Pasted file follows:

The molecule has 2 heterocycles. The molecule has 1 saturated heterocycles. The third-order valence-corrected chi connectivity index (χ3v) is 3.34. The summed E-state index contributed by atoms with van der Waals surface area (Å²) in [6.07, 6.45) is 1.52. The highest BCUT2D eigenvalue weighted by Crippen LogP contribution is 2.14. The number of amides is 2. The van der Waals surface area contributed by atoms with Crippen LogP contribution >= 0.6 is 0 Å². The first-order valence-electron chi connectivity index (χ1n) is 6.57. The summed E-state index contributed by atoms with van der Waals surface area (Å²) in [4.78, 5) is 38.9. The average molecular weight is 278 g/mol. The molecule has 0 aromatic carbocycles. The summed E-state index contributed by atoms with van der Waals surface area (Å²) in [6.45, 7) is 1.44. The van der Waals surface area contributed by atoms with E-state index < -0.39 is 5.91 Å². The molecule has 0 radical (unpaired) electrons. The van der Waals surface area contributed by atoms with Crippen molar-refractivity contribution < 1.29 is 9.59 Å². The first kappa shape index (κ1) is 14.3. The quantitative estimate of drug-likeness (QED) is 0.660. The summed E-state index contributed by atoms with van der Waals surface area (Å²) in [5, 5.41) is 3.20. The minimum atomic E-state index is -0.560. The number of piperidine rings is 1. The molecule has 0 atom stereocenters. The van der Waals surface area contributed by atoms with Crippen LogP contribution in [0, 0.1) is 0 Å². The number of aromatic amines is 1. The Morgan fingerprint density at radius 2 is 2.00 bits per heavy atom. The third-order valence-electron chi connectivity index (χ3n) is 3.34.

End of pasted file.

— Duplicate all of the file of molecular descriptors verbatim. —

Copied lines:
The molecule has 2 heterocycles. The molecule has 1 saturated heterocycles. The third-order valence-corrected chi connectivity index (χ3v) is 3.34. The summed E-state index contributed by atoms with van der Waals surface area (Å²) in [6.07, 6.45) is 1.52. The highest BCUT2D eigenvalue weighted by Crippen LogP contribution is 2.14. The number of amides is 2. The van der Waals surface area contributed by atoms with Crippen LogP contribution >= 0.6 is 0 Å². The first-order valence-electron chi connectivity index (χ1n) is 6.57. The summed E-state index contributed by atoms with van der Waals surface area (Å²) in [4.78, 5) is 38.9. The average molecular weight is 278 g/mol. The molecule has 0 aromatic carbocycles. The summed E-state index contributed by atoms with van der Waals surface area (Å²) in [6.45, 7) is 1.44. The van der Waals surface area contributed by atoms with E-state index < -0.39 is 5.91 Å². The molecule has 0 radical (unpaired) electrons. The van der Waals surface area contributed by atoms with Crippen molar-refractivity contribution < 1.29 is 9.59 Å². The first kappa shape index (κ1) is 14.3. The quantitative estimate of drug-likeness (QED) is 0.660. The summed E-state index contributed by atoms with van der Waals surface area (Å²) in [5, 5.41) is 3.20. The minimum atomic E-state index is -0.560. The number of piperidine rings is 1. The molecule has 0 atom stereocenters. The van der Waals surface area contributed by atoms with Crippen LogP contribution in [0, 0.1) is 0 Å². The number of aromatic amines is 1. The Morgan fingerprint density at radius 2 is 2.00 bits per heavy atom. The third-order valence-electron chi connectivity index (χ3n) is 3.34.